“I think it just — I went through so much adversity last year that this was nothing,” he said. “This is water off a duck’s back in some ways to what was going on. We were still — the last few races unfortunately haven’t gone great for us. We were competing potentially to be in top 5s and whatnot. It’s not like the pace wasn’t there.

“I think it’s hard going from my mentality of in Australia where I was winning a lot and I think the last — last year in Australia we won 14 races or something. It’s hard to go from a mentality of just cutthroat, you have to win every weekend, if you don’t it’s a bad race, to just coping with top 10s, top 15s. Regardless of what situation you are, you’re a competitive beast, you built yourself out to be. Every person in here, every driver is a competitive individual.

“It’s very hard to sort of get out of that and just go, okay, well, I’ve got to learn. I’ve got to just build with this. I’ve got to build with the team. I’ve got to build with the car. It does take some time, and it definitely took me more time than I thought. I think Tim and Roger knew exactly how long it was going to take. That’s why they’re the experts.

“I just had to trust the process, trust them and trust what we had going on here, and I think, yeah, we are in the right spot. I’m competing for top 5s every week, top 8s every week. I think we’re right where we want to be, but we’ve got a long which to go before we’re where Josef is right now, and I’ve got certainly a nice person to groove myself on.

“Last year we lost ourselves a little bit because the pace wasn’t there. That’s sort of — that was what was the tough pill to swallow. But yeah, certainly last year shaped me to be — trust the process, trust what I’m doing is right.”

For the on track portion of McLaughlin’s day, he said that he didn’t quite nail Turn 12, which is the first turn, and then probably Turn 2 that he felt like he went really deep.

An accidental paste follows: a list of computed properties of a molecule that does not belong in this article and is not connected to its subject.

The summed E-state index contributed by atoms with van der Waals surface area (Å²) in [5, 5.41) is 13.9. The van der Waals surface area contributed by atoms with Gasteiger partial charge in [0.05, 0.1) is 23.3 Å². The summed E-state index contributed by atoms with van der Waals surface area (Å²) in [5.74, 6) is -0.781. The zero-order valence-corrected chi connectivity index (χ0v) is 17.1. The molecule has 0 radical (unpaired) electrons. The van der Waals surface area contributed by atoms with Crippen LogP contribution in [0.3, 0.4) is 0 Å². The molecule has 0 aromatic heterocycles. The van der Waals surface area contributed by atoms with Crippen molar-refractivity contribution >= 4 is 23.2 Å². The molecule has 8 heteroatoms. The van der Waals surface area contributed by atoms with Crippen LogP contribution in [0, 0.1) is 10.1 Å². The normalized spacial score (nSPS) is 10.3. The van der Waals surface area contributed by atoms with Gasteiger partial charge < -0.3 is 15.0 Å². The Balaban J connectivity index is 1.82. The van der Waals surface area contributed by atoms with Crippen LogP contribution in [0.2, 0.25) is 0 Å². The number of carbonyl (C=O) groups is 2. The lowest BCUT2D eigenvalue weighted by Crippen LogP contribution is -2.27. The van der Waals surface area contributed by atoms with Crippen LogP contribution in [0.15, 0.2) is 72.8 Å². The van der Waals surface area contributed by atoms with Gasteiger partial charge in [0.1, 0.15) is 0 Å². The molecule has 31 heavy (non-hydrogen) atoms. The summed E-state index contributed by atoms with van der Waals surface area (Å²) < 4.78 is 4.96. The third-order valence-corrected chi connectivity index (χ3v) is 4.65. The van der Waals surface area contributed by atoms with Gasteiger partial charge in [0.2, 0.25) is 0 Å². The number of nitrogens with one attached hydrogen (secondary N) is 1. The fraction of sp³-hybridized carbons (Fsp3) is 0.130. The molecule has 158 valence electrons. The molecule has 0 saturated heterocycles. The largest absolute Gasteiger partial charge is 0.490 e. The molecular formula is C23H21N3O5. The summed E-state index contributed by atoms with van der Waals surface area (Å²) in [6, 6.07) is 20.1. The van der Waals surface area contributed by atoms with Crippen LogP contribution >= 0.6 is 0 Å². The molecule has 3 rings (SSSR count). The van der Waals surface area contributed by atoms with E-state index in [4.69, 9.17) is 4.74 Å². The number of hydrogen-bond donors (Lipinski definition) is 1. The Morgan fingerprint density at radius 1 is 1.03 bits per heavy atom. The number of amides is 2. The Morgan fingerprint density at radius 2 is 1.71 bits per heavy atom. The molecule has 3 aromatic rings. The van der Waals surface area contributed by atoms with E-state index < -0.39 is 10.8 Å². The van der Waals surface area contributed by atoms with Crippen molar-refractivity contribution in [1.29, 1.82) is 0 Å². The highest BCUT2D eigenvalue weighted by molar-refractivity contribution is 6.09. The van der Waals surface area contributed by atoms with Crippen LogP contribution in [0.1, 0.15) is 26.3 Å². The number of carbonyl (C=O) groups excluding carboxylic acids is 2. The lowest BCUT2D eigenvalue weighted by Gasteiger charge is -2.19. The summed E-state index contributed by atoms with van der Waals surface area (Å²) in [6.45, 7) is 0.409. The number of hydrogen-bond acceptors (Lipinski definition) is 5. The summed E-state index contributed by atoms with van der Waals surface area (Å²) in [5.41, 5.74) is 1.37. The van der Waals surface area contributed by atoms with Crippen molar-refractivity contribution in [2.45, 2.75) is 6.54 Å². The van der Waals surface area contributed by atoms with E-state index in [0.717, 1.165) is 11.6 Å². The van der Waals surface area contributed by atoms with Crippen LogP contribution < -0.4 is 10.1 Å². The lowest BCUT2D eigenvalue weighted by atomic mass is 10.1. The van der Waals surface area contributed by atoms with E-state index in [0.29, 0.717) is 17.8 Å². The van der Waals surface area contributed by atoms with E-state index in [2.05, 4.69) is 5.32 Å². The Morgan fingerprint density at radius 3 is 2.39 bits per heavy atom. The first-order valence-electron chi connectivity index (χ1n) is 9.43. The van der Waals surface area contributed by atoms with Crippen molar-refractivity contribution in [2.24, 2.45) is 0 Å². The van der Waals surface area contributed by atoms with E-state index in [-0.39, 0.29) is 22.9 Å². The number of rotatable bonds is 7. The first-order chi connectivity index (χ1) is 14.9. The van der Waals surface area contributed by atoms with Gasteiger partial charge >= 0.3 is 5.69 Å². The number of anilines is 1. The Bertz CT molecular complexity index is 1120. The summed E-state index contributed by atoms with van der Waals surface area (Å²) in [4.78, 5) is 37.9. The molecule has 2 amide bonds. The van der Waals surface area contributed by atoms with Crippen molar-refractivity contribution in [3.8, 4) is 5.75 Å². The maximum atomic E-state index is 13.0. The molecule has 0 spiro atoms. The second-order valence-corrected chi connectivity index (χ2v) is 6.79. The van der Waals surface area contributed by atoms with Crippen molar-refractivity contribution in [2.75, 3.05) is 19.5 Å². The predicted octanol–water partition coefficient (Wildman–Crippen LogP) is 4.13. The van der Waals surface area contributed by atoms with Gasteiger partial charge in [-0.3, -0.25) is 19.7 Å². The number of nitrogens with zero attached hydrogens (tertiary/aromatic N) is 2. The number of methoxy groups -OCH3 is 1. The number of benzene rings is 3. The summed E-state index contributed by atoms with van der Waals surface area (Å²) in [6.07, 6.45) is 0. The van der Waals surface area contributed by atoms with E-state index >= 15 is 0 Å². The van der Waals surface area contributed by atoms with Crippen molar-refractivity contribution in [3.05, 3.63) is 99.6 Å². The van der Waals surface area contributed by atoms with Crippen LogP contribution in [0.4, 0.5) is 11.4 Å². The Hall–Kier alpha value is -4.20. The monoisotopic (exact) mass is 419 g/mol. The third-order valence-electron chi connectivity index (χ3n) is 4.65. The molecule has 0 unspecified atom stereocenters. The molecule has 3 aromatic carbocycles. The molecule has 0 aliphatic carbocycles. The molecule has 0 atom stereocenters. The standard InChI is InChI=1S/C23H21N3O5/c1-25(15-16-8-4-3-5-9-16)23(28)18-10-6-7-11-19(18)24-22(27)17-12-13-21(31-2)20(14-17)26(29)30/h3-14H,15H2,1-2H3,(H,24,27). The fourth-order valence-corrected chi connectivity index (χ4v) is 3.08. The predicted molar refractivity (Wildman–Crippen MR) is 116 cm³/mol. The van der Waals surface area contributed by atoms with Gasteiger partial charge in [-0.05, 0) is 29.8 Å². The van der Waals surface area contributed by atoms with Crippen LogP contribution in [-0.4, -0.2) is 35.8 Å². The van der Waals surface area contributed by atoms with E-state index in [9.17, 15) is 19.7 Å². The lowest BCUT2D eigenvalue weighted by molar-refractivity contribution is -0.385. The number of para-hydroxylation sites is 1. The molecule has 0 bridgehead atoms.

“Yeah, Turn 2. Probably cost myself a little bit of time there,” he continued. “But look, I think Pato’s lap was pretty stout. I think that’s very strong — to be honest when I crossed the line I was like, that must be pretty close, if not pole, because we did a run early in qualifying on a used set and went out in 67.5. To do a 66.8 was good, and then Pato’s 66.7, so it shows how much the track evolved. Anyway, I deliberately told the guys, don’t tell me the time that I’m chasing; just let me drive. That sort of worked out well.”

For O’Ward, he’s hoping to capitalize on a rare opportunity. The top 3 in points ahead of him all were elminated in the first round.

“I think it’s a significant difference to what my view has been here in INDYCAR at least,” O’Ward said of the pressure. “I’ve had very successful weekends here in junior formulas but haven’t really capitalized in a week in an INDYCAR, so this is the first step.

“I’m excited for tomorrow. I think we will have as strong a race car as we’ve had in the past. The problem is we just haven’t really had that chance to make our life a little bit easier during the race and not have to pass so many cars.

“I guess you look at it and it’s a great opportunity to capitalize, right. But there’s so many rules in INDYCAR. There’s certain rules that can really throw your race upside down if something happens that you really can’t control. Sometimes it is a lot better to actually start in the back as we saw in like Portland last year than being in the front.

“Yeah, I think we’ve definitely executed when qualifying came, and I think tomorrow we just need to take the race as it comes and just be sure that we can react to certain things to keep our position.”